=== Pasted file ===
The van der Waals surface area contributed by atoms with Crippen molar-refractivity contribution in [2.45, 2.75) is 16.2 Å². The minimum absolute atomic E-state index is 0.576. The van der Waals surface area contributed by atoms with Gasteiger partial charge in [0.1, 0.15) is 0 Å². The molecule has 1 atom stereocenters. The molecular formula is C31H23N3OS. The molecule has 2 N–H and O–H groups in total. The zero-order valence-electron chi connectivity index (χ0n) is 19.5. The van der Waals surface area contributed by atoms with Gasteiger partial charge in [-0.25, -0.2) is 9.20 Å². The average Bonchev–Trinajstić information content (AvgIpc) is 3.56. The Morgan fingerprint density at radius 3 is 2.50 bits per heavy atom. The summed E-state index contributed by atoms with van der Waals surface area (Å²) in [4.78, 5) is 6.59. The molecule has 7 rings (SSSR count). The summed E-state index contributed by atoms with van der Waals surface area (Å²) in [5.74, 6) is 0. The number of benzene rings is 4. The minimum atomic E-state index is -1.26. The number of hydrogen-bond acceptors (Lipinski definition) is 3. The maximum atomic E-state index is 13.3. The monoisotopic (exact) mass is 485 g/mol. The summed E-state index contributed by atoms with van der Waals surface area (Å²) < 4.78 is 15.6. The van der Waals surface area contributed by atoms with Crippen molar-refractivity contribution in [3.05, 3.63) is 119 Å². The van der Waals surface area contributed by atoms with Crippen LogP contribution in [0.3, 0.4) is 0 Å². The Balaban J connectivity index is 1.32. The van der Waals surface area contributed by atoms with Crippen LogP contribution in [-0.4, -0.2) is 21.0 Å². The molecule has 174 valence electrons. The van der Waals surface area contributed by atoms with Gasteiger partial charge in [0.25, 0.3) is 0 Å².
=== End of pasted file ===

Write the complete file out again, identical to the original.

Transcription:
The van der Waals surface area contributed by atoms with Crippen molar-refractivity contribution in [2.45, 2.75) is 16.2 Å². The minimum absolute atomic E-state index is 0.576. The van der Waals surface area contributed by atoms with Gasteiger partial charge in [0.1, 0.15) is 0 Å². The molecule has 1 atom stereocenters. The molecular formula is C31H23N3OS. The molecule has 2 N–H and O–H groups in total. The zero-order valence-electron chi connectivity index (χ0n) is 19.5. The van der Waals surface area contributed by atoms with Gasteiger partial charge in [-0.25, -0.2) is 9.20 Å². The average Bonchev–Trinajstić information content (AvgIpc) is 3.56. The Morgan fingerprint density at radius 3 is 2.50 bits per heavy atom. The summed E-state index contributed by atoms with van der Waals surface area (Å²) in [4.78, 5) is 6.59. The molecule has 7 rings (SSSR count). The summed E-state index contributed by atoms with van der Waals surface area (Å²) in [5.74, 6) is 0. The number of benzene rings is 4. The minimum atomic E-state index is -1.26. The number of hydrogen-bond acceptors (Lipinski definition) is 3. The maximum atomic E-state index is 13.3. The monoisotopic (exact) mass is 485 g/mol. The summed E-state index contributed by atoms with van der Waals surface area (Å²) < 4.78 is 15.6. The van der Waals surface area contributed by atoms with Crippen molar-refractivity contribution in [3.05, 3.63) is 119 Å². The van der Waals surface area contributed by atoms with Crippen LogP contribution in [0.3, 0.4) is 0 Å². The Balaban J connectivity index is 1.32. The van der Waals surface area contributed by atoms with Crippen LogP contribution in [-0.4, -0.2) is 21.0 Å². The molecule has 174 valence electrons. The van der Waals surface area contributed by atoms with Gasteiger partial charge in [0.25, 0.3) is 0 Å².